Prof van der Aalst makes a similar slip when he poses the question, "For which workflow patterns is the notion of mobility helpful?" To ask how mobility helps workflow is to assume that workflow already covers every potential process. But the point Smith/Fingar are trying to make is that mobility is helpful precisely for those patterns where workflow runs out of steam.
The problem with the Smith/Fingar position is that they propose replacing the catch-all solution of workflow with a new catch-all solution based on pi-calculus. This is neither desirable nor necessary.
It's not desirable because accessible, functional products never stem from initiatives that focus on conceptual engineering alone. And it's not necessary because you don't need to be able to construct a mathematical model of mobility in order to construct mobile systems. In fact, the human race has, over the past several thousand years, evolved a complex global society comprising many millions of interacting autonomous agents, and yet only discovered a decade or go how to model such interactions using pi-calculus.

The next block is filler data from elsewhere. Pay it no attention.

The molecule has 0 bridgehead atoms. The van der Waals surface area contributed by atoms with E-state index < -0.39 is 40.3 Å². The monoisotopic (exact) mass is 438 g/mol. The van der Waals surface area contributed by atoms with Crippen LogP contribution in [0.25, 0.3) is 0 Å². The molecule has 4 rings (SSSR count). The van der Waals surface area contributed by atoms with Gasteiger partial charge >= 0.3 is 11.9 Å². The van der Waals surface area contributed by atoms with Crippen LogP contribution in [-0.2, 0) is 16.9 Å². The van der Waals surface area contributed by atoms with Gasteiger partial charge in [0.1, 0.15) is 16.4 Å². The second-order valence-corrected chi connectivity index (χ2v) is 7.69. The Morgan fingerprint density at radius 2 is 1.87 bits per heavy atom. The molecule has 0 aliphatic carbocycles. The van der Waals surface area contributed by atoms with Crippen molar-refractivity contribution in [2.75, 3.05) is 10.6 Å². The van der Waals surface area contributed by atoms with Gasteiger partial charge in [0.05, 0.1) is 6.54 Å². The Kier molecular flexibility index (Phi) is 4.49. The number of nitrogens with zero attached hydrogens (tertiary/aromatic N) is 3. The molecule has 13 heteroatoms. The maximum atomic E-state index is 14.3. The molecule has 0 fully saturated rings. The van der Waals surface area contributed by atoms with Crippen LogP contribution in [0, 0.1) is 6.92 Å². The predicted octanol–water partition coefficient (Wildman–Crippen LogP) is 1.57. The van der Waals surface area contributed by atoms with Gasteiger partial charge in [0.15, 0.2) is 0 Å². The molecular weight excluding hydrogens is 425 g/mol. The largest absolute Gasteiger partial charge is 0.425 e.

Hence my choice of analogy (to return to my starting point). Like rock/paper/scissors, the precedence depends on the situation. Look at it from some points of view, and it's clear that pi-calculus in some sense does govern all processes. But sometimes workflow will still do a better job. The trick is to use the right tool for the job in hand.
UPDATE [updated 3rd Dec]: A lot of thought-provoking comments have come in response to this posting over the past few days:
Jean-Jacques Dubray of ebpml.org writes: "... the debate is actually far larger than this ... its conclusion will define or destroy SOA."